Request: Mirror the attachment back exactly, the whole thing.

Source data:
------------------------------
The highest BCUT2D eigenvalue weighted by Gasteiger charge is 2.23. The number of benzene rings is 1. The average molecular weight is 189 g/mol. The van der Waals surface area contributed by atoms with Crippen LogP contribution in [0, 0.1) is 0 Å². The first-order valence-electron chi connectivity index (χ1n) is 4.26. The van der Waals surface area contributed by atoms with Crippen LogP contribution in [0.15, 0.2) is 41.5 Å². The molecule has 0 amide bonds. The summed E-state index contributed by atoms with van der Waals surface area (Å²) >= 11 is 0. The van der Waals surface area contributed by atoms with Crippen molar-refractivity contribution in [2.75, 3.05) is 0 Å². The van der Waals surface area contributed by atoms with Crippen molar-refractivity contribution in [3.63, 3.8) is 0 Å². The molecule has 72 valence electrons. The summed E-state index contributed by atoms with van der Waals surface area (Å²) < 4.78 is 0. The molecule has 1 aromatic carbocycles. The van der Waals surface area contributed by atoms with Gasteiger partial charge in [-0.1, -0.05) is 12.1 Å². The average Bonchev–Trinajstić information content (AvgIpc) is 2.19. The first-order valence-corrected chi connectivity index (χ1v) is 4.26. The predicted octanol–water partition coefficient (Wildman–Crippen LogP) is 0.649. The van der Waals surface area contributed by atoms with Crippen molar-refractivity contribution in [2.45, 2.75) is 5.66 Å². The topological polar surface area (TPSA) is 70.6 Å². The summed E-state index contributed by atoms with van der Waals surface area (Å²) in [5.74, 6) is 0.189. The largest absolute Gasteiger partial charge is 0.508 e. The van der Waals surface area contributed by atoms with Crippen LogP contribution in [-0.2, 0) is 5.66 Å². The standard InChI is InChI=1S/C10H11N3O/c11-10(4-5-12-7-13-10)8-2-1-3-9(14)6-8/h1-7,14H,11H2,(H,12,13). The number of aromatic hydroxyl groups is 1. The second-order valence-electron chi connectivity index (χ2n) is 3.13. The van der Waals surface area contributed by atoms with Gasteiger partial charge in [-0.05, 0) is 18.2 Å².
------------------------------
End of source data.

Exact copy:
The highest BCUT2D eigenvalue weighted by Gasteiger charge is 2.23. The number of benzene rings is 1. The average molecular weight is 189 g/mol. The van der Waals surface area contributed by atoms with Crippen LogP contribution in [0, 0.1) is 0 Å². The first-order valence-electron chi connectivity index (χ1n) is 4.26. The van der Waals surface area contributed by atoms with Crippen LogP contribution in [0.15, 0.2) is 41.5 Å². The molecule has 0 amide bonds. The summed E-state index contributed by atoms with van der Waals surface area (Å²) >= 11 is 0. The van der Waals surface area contributed by atoms with Crippen molar-refractivity contribution in [2.75, 3.05) is 0 Å². The van der Waals surface area contributed by atoms with Crippen molar-refractivity contribution in [3.63, 3.8) is 0 Å². The molecule has 72 valence electrons. The summed E-state index contributed by atoms with van der Waals surface area (Å²) < 4.78 is 0. The molecule has 1 aromatic carbocycles. The van der Waals surface area contributed by atoms with Gasteiger partial charge in [-0.1, -0.05) is 12.1 Å². The average Bonchev–Trinajstić information content (AvgIpc) is 2.19. The first-order valence-corrected chi connectivity index (χ1v) is 4.26. The predicted octanol–water partition coefficient (Wildman–Crippen LogP) is 0.649. The van der Waals surface area contributed by atoms with Crippen molar-refractivity contribution in [2.45, 2.75) is 5.66 Å². The topological polar surface area (TPSA) is 70.6 Å². The summed E-state index contributed by atoms with van der Waals surface area (Å²) in [5.74, 6) is 0.189. The largest absolute Gasteiger partial charge is 0.508 e. The van der Waals surface area contributed by atoms with Crippen LogP contribution in [-0.2, 0) is 5.66 Å². The standard InChI is InChI=1S/C10H11N3O/c11-10(4-5-12-7-13-10)8-2-1-3-9(14)6-8/h1-7,14H,11H2,(H,12,13). The number of aromatic hydroxyl groups is 1. The second-order valence-electron chi connectivity index (χ2n) is 3.13. The van der Waals surface area contributed by atoms with Gasteiger partial charge in [-0.05, 0) is 18.2 Å².